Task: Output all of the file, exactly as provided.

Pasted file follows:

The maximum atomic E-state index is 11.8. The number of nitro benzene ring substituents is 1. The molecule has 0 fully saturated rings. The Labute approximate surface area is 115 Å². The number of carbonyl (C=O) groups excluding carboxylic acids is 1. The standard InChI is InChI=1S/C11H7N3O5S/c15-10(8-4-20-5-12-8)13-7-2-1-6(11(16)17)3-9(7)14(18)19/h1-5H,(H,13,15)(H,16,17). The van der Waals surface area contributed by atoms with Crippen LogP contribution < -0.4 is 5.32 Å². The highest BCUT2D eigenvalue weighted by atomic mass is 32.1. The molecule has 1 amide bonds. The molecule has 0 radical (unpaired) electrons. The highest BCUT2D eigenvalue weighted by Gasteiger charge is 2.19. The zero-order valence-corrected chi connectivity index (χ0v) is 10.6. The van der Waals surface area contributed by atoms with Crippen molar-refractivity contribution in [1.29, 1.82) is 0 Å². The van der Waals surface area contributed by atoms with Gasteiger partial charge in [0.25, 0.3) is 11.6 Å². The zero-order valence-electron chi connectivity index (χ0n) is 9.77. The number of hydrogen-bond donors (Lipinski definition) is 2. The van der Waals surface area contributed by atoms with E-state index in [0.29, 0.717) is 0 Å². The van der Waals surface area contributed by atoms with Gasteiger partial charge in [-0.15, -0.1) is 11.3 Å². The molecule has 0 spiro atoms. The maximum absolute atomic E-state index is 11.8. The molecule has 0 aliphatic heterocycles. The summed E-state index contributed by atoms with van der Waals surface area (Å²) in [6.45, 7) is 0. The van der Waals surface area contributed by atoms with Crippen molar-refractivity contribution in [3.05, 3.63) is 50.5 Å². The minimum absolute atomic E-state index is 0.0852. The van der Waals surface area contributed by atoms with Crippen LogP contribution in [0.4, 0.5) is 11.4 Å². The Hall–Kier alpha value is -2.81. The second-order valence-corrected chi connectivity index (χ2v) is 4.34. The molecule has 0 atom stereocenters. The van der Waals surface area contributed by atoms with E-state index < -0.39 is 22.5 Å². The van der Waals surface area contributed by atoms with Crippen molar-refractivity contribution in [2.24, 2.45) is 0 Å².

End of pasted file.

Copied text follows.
The maximum atomic E-state index is 11.8. The number of nitro benzene ring substituents is 1. The molecule has 0 fully saturated rings. The Labute approximate surface area is 115 Å². The number of carbonyl (C=O) groups excluding carboxylic acids is 1. The standard InChI is InChI=1S/C11H7N3O5S/c15-10(8-4-20-5-12-8)13-7-2-1-6(11(16)17)3-9(7)14(18)19/h1-5H,(H,13,15)(H,16,17). The van der Waals surface area contributed by atoms with Crippen LogP contribution < -0.4 is 5.32 Å². The highest BCUT2D eigenvalue weighted by atomic mass is 32.1. The molecule has 1 amide bonds. The molecule has 0 radical (unpaired) electrons. The highest BCUT2D eigenvalue weighted by Gasteiger charge is 2.19. The zero-order valence-corrected chi connectivity index (χ0v) is 10.6. The van der Waals surface area contributed by atoms with Crippen molar-refractivity contribution in [1.29, 1.82) is 0 Å². The van der Waals surface area contributed by atoms with Gasteiger partial charge in [0.25, 0.3) is 11.6 Å². The zero-order valence-electron chi connectivity index (χ0n) is 9.77. The number of hydrogen-bond donors (Lipinski definition) is 2. The van der Waals surface area contributed by atoms with E-state index in [0.29, 0.717) is 0 Å². The van der Waals surface area contributed by atoms with Gasteiger partial charge in [-0.15, -0.1) is 11.3 Å². The molecule has 0 spiro atoms. The maximum absolute atomic E-state index is 11.8. The molecule has 0 aliphatic heterocycles. The summed E-state index contributed by atoms with van der Waals surface area (Å²) in [6.45, 7) is 0. The van der Waals surface area contributed by atoms with Crippen molar-refractivity contribution in [3.05, 3.63) is 50.5 Å². The minimum absolute atomic E-state index is 0.0852. The van der Waals surface area contributed by atoms with Crippen LogP contribution in [0.4, 0.5) is 11.4 Å². The Hall–Kier alpha value is -2.81. The second-order valence-corrected chi connectivity index (χ2v) is 4.34. The molecule has 0 atom stereocenters. The van der Waals surface area contributed by atoms with E-state index < -0.39 is 22.5 Å². The van der Waals surface area contributed by atoms with Crippen molar-refractivity contribution in [2.24, 2.45) is 0 Å².